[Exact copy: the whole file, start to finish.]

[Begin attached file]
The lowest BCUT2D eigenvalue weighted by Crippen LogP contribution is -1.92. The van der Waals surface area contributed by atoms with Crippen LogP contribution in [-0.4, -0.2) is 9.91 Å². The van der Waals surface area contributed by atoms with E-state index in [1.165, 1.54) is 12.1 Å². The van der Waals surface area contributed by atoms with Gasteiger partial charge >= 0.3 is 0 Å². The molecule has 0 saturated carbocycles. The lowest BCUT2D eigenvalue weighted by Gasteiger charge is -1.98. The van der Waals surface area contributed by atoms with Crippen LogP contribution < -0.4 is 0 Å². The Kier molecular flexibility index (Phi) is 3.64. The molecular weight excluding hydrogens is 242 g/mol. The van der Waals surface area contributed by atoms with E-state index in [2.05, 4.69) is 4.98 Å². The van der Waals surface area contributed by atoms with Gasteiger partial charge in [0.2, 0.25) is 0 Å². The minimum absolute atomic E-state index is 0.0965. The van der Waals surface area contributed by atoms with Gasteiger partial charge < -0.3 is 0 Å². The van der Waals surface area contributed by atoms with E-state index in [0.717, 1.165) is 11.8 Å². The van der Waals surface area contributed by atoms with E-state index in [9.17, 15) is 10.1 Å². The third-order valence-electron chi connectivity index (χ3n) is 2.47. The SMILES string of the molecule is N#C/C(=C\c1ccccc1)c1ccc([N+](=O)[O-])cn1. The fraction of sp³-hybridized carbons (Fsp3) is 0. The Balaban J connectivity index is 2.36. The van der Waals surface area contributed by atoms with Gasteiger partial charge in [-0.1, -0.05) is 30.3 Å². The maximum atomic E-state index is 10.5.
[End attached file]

The lowest BCUT2D eigenvalue weighted by Crippen LogP contribution is -1.92. The van der Waals surface area contributed by atoms with Crippen LogP contribution in [-0.4, -0.2) is 9.91 Å². The van der Waals surface area contributed by atoms with E-state index in [1.165, 1.54) is 12.1 Å². The van der Waals surface area contributed by atoms with Gasteiger partial charge >= 0.3 is 0 Å². The molecule has 0 saturated carbocycles. The lowest BCUT2D eigenvalue weighted by Gasteiger charge is -1.98. The van der Waals surface area contributed by atoms with Crippen LogP contribution < -0.4 is 0 Å². The Kier molecular flexibility index (Phi) is 3.64. The molecular weight excluding hydrogens is 242 g/mol. The van der Waals surface area contributed by atoms with E-state index in [2.05, 4.69) is 4.98 Å². The van der Waals surface area contributed by atoms with Gasteiger partial charge in [0.2, 0.25) is 0 Å². The minimum absolute atomic E-state index is 0.0965. The van der Waals surface area contributed by atoms with Gasteiger partial charge < -0.3 is 0 Å². The van der Waals surface area contributed by atoms with E-state index in [0.717, 1.165) is 11.8 Å². The van der Waals surface area contributed by atoms with E-state index in [9.17, 15) is 10.1 Å². The third-order valence-electron chi connectivity index (χ3n) is 2.47. The SMILES string of the molecule is N#C/C(=C\c1ccccc1)c1ccc([N+](=O)[O-])cn1. The fraction of sp³-hybridized carbons (Fsp3) is 0. The Balaban J connectivity index is 2.36. The van der Waals surface area contributed by atoms with Gasteiger partial charge in [-0.1, -0.05) is 30.3 Å². The maximum atomic E-state index is 10.5.